Once we arrived, we were greeted by hands down the most enthusiastic Games Master I’ve ever met, DJ. His passion for escape rooms shone through, and we were impressed by his storytelling and brief explanation of the rules for our group of more experienced escape room players.

The room was very dark, and we were provided with two torches. The darkness did slow us down at points as we waited for a torch to be free, but it was a successful in increasing the sense of time sensitivity in the room as we yelled for light. The room has recently received a lick of paint with some new features added, so it felt up to date and well maintained.

 

Wake up!

I’m not sure whether our walk was too relaxing, because we were very slow off the mark to begin with. We tried to solve the first combination locks as a team, which was likely our downfall as the design of the room has changed recently to allow players to separate and solve multiple puzzles at once rather than a previous linear approach. This is a great move, and as soon as we split up, the padlocks started opening and we found our groove.

This isn’t to say we weren’t initially frustrated, and in sheer desperation we accidently took apart a prop which we thought we had justification for but it turns out we became the dreaded escape room vandals who left a trail of destruction in their path. I wouldn’t be surprised if they’ve been superglued together by now…

 

 

Do you know any mathematicians?

A lot of the puzzles require calculations, so make sure you’ve got someone who loves numbers on your team! Our phones were locked away, so calculators were sadly not an option. I’m awful with dates, so I found some of the puzzles extremely difficult but I was able to excel at the sequence spotting elements of the room. The experience has been upgraded to include a laptop, so there’s some password hacking to do as well as essential information to discover allowing you to progress.

As well as padlocks, there were puzzles which required keypads and also some more physical tasks to complete to find solutions. Some of these triggered some exciting reveals, which is always one of my escape room highlights.

 

Need a hint?

The hint system at Escape Reality is one of my favourites.  You are given an iPad which you use as your timer, but you can also scan various QR codes throughout the room to receive a hint. We used one hint, after which you are locked out of using another for 10 minutes. This feels like a really fair way of getting a nudge in the right direction without receiving time penalties, and you also have the option of pressing a button to summon your games master if required.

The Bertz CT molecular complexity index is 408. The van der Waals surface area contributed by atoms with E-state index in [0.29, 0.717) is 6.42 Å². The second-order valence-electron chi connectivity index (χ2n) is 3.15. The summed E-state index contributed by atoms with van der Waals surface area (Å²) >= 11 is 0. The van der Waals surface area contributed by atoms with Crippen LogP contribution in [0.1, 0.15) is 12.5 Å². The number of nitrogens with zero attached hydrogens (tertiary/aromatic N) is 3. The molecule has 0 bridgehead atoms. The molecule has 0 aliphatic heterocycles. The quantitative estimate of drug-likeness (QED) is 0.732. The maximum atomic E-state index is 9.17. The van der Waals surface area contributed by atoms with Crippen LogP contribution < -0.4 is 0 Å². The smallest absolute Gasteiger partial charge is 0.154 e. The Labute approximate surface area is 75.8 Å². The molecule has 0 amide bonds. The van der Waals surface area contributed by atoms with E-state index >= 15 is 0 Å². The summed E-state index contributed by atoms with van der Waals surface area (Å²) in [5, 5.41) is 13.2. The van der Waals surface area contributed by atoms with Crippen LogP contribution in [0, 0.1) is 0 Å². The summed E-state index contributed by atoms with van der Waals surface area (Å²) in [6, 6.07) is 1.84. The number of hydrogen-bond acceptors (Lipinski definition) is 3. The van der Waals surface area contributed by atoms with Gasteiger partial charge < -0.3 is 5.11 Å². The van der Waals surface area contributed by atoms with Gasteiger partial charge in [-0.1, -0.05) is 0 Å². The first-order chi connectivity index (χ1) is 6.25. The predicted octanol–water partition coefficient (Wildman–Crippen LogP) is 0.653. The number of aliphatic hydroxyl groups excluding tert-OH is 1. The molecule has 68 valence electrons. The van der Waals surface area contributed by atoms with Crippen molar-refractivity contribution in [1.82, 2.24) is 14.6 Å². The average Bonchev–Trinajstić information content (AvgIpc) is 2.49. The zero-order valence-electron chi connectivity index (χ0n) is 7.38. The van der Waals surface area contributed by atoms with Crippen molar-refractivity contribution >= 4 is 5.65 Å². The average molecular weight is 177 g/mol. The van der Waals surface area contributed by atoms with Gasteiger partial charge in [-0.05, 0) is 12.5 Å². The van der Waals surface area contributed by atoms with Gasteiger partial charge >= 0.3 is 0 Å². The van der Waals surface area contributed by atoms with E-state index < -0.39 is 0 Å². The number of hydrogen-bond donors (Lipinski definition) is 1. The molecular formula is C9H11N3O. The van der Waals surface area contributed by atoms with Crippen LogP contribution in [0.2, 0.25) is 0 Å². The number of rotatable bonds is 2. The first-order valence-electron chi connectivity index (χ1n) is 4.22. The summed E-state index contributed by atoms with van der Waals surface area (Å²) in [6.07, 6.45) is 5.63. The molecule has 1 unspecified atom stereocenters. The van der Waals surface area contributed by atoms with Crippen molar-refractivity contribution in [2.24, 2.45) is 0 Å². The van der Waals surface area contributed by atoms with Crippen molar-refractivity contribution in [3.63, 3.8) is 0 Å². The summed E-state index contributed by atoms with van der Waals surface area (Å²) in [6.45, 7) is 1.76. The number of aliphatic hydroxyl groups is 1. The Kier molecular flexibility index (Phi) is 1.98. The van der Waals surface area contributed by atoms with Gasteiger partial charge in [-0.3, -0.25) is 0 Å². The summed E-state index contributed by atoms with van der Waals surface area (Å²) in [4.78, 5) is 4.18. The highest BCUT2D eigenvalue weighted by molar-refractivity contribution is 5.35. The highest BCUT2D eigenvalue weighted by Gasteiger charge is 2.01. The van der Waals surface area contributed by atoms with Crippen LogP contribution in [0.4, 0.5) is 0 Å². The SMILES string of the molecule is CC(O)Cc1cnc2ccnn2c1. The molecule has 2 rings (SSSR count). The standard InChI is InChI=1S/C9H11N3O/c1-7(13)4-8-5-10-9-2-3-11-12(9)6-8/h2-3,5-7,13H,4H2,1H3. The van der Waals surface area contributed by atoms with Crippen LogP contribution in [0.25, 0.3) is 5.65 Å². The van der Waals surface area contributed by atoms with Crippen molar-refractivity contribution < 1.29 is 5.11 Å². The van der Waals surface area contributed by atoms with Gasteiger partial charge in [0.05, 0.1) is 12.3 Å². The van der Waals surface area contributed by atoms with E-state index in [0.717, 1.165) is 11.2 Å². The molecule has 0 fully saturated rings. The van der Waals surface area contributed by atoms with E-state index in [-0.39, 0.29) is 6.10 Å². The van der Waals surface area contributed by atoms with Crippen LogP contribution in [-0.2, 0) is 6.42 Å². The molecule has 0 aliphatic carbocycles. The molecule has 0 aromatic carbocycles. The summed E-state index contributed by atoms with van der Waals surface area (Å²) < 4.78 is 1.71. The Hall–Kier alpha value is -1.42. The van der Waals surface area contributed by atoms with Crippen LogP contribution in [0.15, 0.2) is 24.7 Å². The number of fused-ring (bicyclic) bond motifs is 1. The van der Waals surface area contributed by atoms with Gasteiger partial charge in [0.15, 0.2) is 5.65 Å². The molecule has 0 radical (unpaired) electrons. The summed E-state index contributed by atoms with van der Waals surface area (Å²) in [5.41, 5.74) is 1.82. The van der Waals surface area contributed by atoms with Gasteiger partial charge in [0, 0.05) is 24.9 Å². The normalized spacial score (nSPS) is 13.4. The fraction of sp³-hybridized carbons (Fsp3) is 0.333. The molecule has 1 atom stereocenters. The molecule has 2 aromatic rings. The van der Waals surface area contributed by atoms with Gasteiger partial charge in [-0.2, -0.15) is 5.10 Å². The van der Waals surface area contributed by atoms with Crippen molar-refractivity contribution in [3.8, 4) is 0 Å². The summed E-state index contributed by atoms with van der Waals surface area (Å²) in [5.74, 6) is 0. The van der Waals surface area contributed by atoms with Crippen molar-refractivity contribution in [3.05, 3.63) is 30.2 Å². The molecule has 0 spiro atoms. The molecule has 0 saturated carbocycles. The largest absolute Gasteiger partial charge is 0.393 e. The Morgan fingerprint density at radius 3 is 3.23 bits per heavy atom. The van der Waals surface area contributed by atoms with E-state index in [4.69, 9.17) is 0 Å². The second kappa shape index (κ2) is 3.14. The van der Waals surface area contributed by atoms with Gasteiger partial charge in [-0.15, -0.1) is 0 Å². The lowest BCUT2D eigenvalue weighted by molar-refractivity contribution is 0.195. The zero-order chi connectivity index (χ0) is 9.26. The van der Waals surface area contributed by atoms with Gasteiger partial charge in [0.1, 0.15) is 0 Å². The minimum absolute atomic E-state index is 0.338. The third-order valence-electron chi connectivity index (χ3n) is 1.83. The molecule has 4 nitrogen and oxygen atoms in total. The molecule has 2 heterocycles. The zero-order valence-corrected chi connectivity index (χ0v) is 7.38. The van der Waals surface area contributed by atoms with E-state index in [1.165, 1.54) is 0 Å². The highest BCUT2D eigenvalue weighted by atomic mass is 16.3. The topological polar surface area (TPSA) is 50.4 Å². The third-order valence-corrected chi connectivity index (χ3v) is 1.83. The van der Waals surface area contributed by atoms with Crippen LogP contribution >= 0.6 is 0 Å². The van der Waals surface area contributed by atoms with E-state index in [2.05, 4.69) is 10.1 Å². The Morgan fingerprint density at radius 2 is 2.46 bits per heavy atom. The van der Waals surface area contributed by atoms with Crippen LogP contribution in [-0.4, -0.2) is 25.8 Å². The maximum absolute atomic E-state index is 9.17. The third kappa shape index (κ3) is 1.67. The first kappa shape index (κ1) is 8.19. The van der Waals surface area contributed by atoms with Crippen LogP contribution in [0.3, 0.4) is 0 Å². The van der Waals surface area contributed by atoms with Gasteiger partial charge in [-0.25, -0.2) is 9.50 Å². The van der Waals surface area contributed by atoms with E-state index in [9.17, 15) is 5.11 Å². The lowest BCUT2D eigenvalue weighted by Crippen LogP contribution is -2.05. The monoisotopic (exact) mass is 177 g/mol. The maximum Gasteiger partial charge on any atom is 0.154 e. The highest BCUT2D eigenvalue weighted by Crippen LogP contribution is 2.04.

The Verdict

The games at Escape Reality are always guaranteed to be great quality, and I’m so pleased that customer feedback has been taken on board to improve Machina. A non-linear approach is great for teams who prefer to separate, and some upgraded features succeed in increasing the immersion of the room. I didn’t quite experience my beloved frantic attempt at solving the final puzzle as it was a lot easier than most of the previous solutions, so it was all over quite fast – but all in all this is a great room, perfect for teams who have a bit of experience and know what to expect.

Machina can be booked at Escape Reality Edinburgh on their website here.

Enigma Fellowship: The Magical Tale | Review

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The Magical Tale Review | Once upon a time in the magical land of Nirgendheim, hidden amongst the wonders of our world, lived Baron Theodore Puffington the Third. A majestic young dragon of just slightly over 300 years old. In a sad twist of fate, Baron Puffington’s tail has disappeared. An untamed dragon’s tale can release chaotic magic across all of Nirgendheim and hurt the folk of this realm. To save Nirgendheim and recover his tail, Baron Puffington cast an ancient spell to find him a champion that can help discover where his tail now lays. A beautiful book appears on your doorstep, reading like a fairy tale and taking you on an enigmatic adventure guided by Baron Puffington himself. Are you the champion of this tale?

Date Played: 26th March 2022
Time Taken: 50 Minutes
Number of Players: 1
Difficulty: Easy
Recommended For: Kids

Enigma Fellowship’s The Magical Tale is, in my opinion, a game for kids. I say ‘in my opinion‘ as the website is unclear and doesn’t specifically say who the game is for. There’s no age recommendation but given the themes (a little dragon who loses his tail going on an adventure) and the generally easier and more tactile puzzles, it’ll probably appeal the most to those 10 and under. For sure, I can definitely picture puzzlers of all ages enjoying this but to me, it’s best played with little children – perhaps as a family together at bed time in lieu of a bed time story.

As such it’s always a little harder to review something when I’m not the target audience, so I’ll approach this review from a few angles: Did I enjoy it? Would a kid enjoy it? Was it challenging? Would I recommend it? Kinda, Sure, Sometimes, Yes.

 

 

Meet Baron Theodore von Puffington the Third

The Magical Tale is a saccharine sweet tale of a young (only 300 years) purple dragon called Baron Theodore von Puffington the Third. Theo, as his friends call him, is in training to be a Draco Magus, a grant protector of the magical realm. One day he decides to go to the spa, a magical place where he can soak away in the warm mud. Before he can enter the spa, he must remove his tail- for some reason this detail made my stomach churn even though it’s fairly innocent- but when he emerges from the spa his naughty tail has flown away off the cause mischief.